Tax-dodging crackdown ‘could end hunger by 2025’
By Phoebe Cooke
Impoverished countries could eliminate poverty by 2025 if they received back just a quarter of the money currently lost to tax-dodging multinational companies, according to the Enough Food IF campaign.
The IF campaign warned there is 'a grave danger' that any tax-dodging deal will leave out poor countries, despite this weekend's summit on tax, trade and transparency.
The weekend meeting is being hosted by prime minister David Cameron two days before the G8 summit in Northern Ireland, where G8 representatives will attempt to lay the foundations towards a bold new tax reform deal.
IF spokesperson, Melanie Ward, said: "Tax dodging is immoral and indefensible wherever it takes place, but in the poorest states in the world it has a particularly high human cost.
"To allow billions to be drained out of poor countries and into tax havens, while millions of people still go hungry is scandalous.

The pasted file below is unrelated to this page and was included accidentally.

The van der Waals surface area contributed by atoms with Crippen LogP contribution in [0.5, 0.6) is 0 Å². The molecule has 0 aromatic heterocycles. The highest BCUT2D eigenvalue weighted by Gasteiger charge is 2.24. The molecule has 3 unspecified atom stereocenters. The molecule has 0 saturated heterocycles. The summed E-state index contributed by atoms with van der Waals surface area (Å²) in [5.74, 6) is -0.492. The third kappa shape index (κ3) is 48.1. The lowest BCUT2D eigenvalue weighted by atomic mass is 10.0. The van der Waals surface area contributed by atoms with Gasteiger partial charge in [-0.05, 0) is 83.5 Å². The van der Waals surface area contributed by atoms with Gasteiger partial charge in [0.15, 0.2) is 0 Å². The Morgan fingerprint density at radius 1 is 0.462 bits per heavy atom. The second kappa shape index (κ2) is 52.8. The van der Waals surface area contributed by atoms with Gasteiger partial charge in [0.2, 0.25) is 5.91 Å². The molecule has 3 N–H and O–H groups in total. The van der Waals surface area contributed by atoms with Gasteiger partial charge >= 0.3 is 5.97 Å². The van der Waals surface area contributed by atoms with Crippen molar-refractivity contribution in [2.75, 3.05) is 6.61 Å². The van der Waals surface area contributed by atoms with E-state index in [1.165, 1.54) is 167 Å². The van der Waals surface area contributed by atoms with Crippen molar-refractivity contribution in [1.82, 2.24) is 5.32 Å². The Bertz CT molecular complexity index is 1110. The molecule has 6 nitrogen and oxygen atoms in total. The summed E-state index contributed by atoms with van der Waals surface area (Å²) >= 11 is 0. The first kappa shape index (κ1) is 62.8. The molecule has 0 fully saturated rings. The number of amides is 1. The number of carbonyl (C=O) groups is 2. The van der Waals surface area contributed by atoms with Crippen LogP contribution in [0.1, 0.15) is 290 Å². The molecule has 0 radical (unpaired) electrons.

"The pervasive corporate secrecy supplied by tax havens is at the root of the problem."
Ward added that the prime minister has "a once in a lifetime opportunity to help secure an end to tax dodging in poor countries in the coming days as he hosts the world’s richest club: the G8".
She urged the prime minister to act urgently, warning Cameron to deliver a deal that works for the world's poorest, as well as its richest countries.
"We are in grave danger of a G8 deal which leaves poor countries out in the cold, and which fails to demolish the walls of secrecy provided by tax havens and phantom firms," Ward warned.
To highlight their cause, IF campaigners are opening 'The Isle of Shady', a pop-up tropical tax haven on London's South Bank later today. The Isle comes complete with shady businessmen, giant palm trees, and a treasure chest.